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How to Make an Autistic Kid Stop Cursing

by Amber Keefer

Parents don’t always know how to respond to or deal with an autistic child who curses. Despite being on the autism spectrum, your child needs to learn to follow rules. Simply establishing a no-swearing rule isn’t enough. He needs to know what to expect if he breaks it. Avoid using his autism as an excuse for his behavior. If you don’t take steps to stop his cursing now, it’s likely to continue as he grows older.

Watch your own language. Autistic kids and kids with Asperger's often mimic the words and phrases they hear the adults around them use. Model the behavior you want your child to take up. She can learn a lot by watching what you do.

Ignore your child’s swearing. Known as tactical ignoring, this behavioral strategy often works with children on the autism spectrum who scream and swear to get attention. Even though you are aware of the behavior, by not responding to it, your child may eventually stop once he realizes it no longer gets him attention.

Keep your own emotions under control. Give yourself a momentary time-out before dealing with the situation. Stop and take a deep breath. Overreacting when your child curses could actually make the behavior worse.

Make your child accountable for her actions so that she learns appropriate behavior. Like other unacceptable behavior, give your child consequences for using curse words and then follow through. Consistency is the basis for discipline, notes the American Academy of Child and Adolescent Psychiatry. If you aren’t consistent, your child receives mixed messages, which can be confusing.

Choose consequences that are fair and reasonable. For example, take away privileges on days when your child uses curse words. If he likes to spend time each day jumping on a trampoline, take the privilege away for that day if he uses bad language. Explain that he can spend time on the trampoline as long as he doesn’t swear. Make it clear that if he says just one curse word, he will lose the privilege.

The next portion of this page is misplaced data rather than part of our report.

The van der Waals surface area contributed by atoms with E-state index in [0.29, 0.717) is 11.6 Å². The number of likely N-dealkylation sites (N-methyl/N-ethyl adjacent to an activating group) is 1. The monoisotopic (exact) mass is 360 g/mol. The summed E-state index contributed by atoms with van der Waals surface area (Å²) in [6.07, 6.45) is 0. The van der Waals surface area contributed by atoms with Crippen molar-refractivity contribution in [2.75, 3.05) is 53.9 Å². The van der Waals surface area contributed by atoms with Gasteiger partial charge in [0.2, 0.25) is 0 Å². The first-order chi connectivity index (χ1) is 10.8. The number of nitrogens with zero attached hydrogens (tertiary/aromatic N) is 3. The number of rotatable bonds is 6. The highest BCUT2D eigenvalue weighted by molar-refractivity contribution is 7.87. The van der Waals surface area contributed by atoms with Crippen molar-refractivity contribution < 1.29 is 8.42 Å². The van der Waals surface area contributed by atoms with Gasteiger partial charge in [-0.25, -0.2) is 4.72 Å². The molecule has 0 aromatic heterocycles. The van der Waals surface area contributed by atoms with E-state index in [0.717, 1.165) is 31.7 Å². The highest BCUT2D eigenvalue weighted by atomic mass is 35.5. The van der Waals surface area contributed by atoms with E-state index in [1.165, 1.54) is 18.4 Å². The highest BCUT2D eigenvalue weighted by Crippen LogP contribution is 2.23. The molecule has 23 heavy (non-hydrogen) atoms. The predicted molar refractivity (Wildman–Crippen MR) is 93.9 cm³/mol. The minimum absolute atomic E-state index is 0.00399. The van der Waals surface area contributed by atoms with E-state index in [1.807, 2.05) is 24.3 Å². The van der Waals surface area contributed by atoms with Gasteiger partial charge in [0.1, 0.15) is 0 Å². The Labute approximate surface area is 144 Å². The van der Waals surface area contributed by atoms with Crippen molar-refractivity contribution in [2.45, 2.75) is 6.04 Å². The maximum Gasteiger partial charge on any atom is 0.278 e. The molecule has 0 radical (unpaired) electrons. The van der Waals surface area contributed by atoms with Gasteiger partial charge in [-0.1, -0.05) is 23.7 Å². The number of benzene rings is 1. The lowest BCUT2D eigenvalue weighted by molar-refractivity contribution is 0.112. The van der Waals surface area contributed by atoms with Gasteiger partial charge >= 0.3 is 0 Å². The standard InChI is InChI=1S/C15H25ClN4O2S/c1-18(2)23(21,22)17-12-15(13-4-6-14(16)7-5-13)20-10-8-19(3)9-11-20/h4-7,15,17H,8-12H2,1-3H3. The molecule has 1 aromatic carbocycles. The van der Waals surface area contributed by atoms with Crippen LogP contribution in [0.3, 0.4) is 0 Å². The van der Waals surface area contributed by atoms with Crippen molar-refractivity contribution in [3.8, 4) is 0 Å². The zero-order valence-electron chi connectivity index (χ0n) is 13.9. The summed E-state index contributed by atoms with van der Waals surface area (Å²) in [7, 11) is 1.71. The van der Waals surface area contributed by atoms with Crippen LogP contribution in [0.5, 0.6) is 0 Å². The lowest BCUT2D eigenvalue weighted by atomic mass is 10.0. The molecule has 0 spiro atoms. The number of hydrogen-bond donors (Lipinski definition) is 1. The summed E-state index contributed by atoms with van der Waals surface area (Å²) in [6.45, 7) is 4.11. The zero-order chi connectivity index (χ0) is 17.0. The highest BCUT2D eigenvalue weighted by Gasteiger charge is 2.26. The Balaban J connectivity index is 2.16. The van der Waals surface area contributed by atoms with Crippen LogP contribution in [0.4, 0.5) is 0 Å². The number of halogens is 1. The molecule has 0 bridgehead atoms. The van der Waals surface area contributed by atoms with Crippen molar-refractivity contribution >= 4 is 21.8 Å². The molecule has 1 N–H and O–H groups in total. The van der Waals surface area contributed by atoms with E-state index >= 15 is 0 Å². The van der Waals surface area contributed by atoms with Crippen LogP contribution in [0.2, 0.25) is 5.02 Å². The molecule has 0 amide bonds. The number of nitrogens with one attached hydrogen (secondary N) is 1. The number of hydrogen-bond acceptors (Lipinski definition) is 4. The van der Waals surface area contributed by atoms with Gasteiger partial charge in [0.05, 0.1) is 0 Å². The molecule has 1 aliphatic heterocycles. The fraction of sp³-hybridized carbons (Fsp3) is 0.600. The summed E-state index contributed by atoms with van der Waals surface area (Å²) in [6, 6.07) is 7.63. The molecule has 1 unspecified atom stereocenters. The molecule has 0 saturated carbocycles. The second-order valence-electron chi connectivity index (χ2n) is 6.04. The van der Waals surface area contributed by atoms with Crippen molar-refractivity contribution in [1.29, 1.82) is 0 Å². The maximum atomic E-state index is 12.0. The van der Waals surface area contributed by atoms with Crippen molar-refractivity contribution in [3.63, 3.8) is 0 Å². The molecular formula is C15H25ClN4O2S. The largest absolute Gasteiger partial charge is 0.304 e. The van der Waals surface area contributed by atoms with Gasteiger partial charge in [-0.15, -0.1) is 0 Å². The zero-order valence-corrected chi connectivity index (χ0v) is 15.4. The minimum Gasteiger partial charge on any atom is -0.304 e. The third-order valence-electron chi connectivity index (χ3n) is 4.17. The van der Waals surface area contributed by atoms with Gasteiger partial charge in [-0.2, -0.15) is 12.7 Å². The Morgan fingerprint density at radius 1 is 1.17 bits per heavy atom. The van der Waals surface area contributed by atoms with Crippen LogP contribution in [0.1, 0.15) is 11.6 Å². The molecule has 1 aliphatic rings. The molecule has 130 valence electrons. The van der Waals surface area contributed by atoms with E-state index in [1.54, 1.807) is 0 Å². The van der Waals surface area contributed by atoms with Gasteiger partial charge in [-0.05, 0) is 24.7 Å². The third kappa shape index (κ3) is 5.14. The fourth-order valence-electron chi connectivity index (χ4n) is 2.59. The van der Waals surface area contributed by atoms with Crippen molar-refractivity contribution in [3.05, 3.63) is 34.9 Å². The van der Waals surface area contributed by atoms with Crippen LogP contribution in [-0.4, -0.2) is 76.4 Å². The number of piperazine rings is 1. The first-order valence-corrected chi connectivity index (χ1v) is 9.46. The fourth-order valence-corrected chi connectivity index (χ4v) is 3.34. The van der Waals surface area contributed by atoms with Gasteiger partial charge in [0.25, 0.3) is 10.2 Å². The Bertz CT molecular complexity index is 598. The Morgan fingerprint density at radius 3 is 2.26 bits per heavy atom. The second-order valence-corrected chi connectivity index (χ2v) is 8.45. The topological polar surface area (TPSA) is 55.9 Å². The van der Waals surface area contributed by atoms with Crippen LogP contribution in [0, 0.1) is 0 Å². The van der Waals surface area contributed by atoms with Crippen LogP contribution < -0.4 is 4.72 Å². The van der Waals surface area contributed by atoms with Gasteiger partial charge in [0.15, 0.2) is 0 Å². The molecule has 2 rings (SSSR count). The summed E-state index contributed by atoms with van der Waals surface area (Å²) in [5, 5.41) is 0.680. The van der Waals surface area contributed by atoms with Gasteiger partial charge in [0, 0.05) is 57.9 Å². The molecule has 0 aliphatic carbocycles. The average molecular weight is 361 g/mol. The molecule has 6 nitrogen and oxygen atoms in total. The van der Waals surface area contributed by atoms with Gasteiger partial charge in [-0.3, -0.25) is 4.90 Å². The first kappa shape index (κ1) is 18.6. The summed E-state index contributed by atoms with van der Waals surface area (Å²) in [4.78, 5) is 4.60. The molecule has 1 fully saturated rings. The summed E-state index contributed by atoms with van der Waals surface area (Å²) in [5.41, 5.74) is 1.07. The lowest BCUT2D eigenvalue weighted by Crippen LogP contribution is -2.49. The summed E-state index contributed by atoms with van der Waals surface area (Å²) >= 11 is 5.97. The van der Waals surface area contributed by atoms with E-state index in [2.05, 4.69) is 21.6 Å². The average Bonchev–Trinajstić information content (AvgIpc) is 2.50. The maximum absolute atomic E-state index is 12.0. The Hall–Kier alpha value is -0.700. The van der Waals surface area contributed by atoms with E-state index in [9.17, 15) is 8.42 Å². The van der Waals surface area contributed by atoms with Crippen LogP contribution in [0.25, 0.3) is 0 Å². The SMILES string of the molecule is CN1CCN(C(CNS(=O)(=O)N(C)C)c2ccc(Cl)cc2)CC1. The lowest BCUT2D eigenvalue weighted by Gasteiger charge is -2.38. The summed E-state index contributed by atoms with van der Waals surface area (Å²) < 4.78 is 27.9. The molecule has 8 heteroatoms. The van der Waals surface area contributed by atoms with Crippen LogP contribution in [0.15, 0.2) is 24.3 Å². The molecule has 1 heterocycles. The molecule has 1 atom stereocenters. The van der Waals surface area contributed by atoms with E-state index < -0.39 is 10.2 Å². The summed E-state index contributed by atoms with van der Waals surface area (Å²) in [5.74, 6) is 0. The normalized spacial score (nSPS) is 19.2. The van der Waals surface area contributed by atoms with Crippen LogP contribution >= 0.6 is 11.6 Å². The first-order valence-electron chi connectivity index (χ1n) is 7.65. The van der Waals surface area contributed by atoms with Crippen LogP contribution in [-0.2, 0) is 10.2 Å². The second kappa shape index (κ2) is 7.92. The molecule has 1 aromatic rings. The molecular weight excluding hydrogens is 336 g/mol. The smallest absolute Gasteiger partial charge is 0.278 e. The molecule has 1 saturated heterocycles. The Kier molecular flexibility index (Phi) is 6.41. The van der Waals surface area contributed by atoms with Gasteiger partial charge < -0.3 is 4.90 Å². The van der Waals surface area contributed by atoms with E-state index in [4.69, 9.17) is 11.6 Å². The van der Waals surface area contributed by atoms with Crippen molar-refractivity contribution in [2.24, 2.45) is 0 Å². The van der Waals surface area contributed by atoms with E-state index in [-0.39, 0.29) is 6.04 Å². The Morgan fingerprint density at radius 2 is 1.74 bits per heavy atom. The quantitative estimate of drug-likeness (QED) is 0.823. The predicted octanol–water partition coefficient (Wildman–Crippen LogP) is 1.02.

Help your child develop self-control. If she curses under her breath and you hear her, let her know you heard what she said. Point out that using profanity is unacceptable behavior. Give her examples of other words she can use instead to express how she is feeling.

Read stories together and role-play various situations to teach your child how to behave in stressful situations. Kids with autism generally have difficulty controlling their emotions. Asperger's kids, in particular, often find other people’s behavior irritating and therefore may respond inappropriately.

Use positive reinforcement to encourage your child to demonstrate good behavior. Let him know you notice when he behaves appropriately. Reward him with lots of praise and a special privilege if he goes an entire day without using any profanity.

About the Author

While business skills are essential in any career field today, my MBA degree in combination with more than 25 years of employment experience in the fields of human services, higher education, health care, continuing care services for senior adults, and freelance writing have aided me in developing a number of strategic strengths including: · Commitment to providing the highest quality of written work · Effective communication and writing skills · Reliability and high standards for writing · Initiative and ability to thoroughly research a topic {{}}

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